Michelangelo & Kalian Gaines

Intrinsic

My husband and I went to an exhibit of Michelangelo’s paintings in the Sistine Chapel yesterday at the Christ Cathedral. His mastery of the human form was obvious in every brush stroke, but Michelangelo always identified himself as a sculptor not a painter. Kalian Gaines in Philip C. Quaintrell’s Intrinsic (The Terran Cycle Book 1) was a history professor and always thought of himself as human. Two very different characters, but if Michelangelo never took that paintbrush or if Kalian Gaines never tried to harness his powers – we would never know what one man can do to make a difference.

Gifted

Michelangelo knew he was gifted. He had completed La Pieta and David, he was already a celebrated sculptor living in Rome. Kalian Gaines knew he was different. But he hid his abilities, fearing that when the military learns of them they will make him a lab rat.

Challenged

Sculptor Turned Painter

No one wanted the job of painting the Sistine Chapel’s ceiling. It was too high, and the re-plastering would take a lot of work. Michelangelo had already been commissioned by the pope to sculpt his tomb, a very prestigious project. The pope forced him to work on the chapel’s ceiling before he could work on his tomb. Michelangelo accepted the challenge.

Human Turned Terran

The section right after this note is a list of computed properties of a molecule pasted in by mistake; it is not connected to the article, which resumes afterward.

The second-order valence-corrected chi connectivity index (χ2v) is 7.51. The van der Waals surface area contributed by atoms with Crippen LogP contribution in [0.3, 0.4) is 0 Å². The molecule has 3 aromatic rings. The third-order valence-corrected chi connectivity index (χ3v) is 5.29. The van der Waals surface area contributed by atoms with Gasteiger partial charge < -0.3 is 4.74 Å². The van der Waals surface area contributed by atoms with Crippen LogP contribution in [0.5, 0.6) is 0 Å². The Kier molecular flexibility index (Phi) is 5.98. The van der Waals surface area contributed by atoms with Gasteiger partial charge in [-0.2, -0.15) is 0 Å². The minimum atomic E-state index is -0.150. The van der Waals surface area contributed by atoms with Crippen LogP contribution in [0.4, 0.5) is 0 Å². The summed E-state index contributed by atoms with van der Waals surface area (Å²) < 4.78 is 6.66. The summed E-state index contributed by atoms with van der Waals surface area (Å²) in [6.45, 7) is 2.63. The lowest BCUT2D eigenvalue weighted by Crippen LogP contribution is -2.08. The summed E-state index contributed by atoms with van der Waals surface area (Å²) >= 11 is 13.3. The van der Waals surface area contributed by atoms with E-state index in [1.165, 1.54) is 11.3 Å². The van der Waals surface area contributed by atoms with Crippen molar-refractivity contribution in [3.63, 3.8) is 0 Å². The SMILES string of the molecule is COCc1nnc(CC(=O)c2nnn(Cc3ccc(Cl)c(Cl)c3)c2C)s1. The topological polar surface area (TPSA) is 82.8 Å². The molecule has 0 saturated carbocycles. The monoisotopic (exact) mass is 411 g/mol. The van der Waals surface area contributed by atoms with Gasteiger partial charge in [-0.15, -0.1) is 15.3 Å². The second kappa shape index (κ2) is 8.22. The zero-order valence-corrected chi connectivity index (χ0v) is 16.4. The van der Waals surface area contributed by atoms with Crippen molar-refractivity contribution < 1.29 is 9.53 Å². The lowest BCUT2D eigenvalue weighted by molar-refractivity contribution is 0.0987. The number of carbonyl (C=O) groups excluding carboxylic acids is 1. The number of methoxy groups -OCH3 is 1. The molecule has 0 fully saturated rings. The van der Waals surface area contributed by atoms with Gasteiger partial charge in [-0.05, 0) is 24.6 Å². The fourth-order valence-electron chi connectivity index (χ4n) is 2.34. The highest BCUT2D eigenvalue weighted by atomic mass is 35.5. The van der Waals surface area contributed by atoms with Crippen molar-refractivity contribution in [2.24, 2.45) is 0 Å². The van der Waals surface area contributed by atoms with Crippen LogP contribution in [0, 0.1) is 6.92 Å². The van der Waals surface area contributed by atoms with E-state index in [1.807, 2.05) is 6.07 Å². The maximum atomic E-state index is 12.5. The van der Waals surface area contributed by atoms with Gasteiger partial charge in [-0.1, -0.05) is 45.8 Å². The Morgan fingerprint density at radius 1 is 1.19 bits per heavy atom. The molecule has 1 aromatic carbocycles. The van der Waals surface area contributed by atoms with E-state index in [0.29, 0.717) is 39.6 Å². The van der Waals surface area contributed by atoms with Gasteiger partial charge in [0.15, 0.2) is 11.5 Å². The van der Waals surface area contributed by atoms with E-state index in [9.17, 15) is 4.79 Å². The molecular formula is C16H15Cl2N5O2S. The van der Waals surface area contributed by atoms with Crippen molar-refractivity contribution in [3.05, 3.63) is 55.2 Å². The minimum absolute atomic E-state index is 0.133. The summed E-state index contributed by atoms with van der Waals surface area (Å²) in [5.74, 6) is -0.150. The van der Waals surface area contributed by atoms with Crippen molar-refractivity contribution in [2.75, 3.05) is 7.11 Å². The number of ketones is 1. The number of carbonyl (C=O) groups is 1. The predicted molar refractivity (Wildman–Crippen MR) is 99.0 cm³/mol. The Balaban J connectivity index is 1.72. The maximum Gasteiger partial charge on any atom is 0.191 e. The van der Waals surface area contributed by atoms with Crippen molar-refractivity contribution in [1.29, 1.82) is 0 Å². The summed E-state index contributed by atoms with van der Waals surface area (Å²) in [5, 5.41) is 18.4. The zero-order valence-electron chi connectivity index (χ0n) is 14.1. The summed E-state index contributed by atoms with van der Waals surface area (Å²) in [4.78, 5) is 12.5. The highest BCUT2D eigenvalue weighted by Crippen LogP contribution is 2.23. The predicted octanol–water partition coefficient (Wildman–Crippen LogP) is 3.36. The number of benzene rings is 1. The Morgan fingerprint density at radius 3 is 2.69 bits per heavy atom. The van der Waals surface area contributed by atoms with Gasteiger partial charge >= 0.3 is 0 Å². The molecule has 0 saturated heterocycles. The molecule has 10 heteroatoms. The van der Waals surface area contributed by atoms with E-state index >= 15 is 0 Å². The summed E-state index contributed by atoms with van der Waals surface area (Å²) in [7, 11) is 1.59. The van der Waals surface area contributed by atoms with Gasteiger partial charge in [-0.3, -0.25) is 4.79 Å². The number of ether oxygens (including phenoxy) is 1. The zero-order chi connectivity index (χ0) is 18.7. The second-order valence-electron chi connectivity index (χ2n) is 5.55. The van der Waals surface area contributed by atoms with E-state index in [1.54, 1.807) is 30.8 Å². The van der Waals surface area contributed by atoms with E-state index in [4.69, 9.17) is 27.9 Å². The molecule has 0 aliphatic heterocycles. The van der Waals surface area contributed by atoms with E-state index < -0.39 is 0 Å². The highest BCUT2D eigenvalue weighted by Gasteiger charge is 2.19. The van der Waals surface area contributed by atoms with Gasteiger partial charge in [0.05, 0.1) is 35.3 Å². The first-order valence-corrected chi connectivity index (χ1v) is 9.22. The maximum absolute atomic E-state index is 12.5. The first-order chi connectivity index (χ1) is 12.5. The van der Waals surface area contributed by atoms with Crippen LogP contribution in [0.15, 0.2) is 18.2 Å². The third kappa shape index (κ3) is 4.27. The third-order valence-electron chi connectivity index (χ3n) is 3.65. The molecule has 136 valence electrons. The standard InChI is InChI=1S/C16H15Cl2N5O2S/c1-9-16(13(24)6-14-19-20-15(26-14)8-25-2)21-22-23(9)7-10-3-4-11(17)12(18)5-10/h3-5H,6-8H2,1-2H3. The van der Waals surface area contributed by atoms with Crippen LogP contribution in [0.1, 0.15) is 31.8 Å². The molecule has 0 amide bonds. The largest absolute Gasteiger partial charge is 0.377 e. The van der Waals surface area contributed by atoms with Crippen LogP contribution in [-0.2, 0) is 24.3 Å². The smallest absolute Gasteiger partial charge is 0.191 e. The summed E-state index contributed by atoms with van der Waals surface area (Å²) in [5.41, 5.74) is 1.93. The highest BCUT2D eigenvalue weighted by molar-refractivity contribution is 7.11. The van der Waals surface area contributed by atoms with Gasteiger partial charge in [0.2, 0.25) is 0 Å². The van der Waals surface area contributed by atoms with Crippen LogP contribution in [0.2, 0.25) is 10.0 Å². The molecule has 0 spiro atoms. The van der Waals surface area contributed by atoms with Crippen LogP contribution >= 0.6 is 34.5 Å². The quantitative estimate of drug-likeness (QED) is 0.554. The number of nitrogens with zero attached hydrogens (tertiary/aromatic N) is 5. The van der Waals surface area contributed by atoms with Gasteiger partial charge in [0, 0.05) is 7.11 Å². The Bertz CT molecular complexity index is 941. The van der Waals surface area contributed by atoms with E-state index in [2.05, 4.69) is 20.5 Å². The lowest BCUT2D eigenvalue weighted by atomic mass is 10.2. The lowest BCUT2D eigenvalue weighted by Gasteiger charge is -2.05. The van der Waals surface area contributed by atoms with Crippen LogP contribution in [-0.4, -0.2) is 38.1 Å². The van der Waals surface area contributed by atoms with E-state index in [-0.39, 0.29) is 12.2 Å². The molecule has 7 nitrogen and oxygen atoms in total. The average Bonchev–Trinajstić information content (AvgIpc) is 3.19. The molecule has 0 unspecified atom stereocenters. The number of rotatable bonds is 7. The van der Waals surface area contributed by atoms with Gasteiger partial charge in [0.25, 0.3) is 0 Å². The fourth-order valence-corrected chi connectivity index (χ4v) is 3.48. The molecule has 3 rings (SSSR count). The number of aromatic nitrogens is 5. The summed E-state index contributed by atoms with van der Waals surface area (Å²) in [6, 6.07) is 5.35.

In Quaintrell’s novel, the Terrans are highly evolved humans. They had reached a point in their development where they did not need to know how to fight. So when another race waged war on them, they lost. Their Artificial Life Form populated the earth with a devolved form of Terran (humans) to save the race from becoming extinct. But it left a gene with the advanced abilities in the pool. Kalian Gaines had that gene, the advanced abilities manifested in him. When the same enemy that wiped out the Terrans threatened kill every human being alive – he agreed to evolve into a Terran to gain the power he needed to defend the human race.

What Can One Man Do?

The potential in every man knows no limits. A single man could have the will to paint a 60-foot-high ceiling for four and a half years. A work of art that still inspires humans almost five hundred years after his death. In Kalian’s story, he finds the will to evolve into the warrior he needs to be – in a matter of days instead of centuries. To fight for the survival of his species and the woman he loves. One man. Mere mortals. We have the power to do anything we set our minds to – and that’s what makes us special.

Recommendation

This is a very inspiring story and, to me, those are the best kinds of stories. I love the underlying theme throughout the book that asks, “Why me? Why am I special?” The author’s answer of the human potential was delivered quite brilliantly in my opinion. So if you love science fiction, first contact, or inspiring adventure stories – be sure to read this book.

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